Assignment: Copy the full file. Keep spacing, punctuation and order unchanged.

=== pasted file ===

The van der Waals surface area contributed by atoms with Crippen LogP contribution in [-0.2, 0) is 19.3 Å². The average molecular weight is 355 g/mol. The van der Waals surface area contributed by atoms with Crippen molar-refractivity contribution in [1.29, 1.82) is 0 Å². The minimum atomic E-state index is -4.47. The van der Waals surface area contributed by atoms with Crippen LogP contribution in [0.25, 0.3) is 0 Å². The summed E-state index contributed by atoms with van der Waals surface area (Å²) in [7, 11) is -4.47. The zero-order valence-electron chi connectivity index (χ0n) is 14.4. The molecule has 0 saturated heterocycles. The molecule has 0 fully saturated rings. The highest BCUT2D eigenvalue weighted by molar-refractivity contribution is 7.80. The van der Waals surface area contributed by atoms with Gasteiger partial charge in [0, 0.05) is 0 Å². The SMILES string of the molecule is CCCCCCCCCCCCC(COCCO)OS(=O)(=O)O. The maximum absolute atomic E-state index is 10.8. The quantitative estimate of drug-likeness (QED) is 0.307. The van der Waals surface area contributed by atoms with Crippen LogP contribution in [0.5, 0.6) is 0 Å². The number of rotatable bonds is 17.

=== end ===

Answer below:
The van der Waals surface area contributed by atoms with Crippen LogP contribution in [-0.2, 0) is 19.3 Å². The average molecular weight is 355 g/mol. The van der Waals surface area contributed by atoms with Crippen molar-refractivity contribution in [1.29, 1.82) is 0 Å². The minimum atomic E-state index is -4.47. The van der Waals surface area contributed by atoms with Crippen LogP contribution in [0.25, 0.3) is 0 Å². The summed E-state index contributed by atoms with van der Waals surface area (Å²) in [7, 11) is -4.47. The zero-order valence-electron chi connectivity index (χ0n) is 14.4. The molecule has 0 saturated heterocycles. The molecule has 0 fully saturated rings. The highest BCUT2D eigenvalue weighted by molar-refractivity contribution is 7.80. The van der Waals surface area contributed by atoms with Gasteiger partial charge in [0, 0.05) is 0 Å². The SMILES string of the molecule is CCCCCCCCCCCCC(COCCO)OS(=O)(=O)O. The maximum absolute atomic E-state index is 10.8. The quantitative estimate of drug-likeness (QED) is 0.307. The van der Waals surface area contributed by atoms with Crippen LogP contribution in [0.5, 0.6) is 0 Å². The number of rotatable bonds is 17.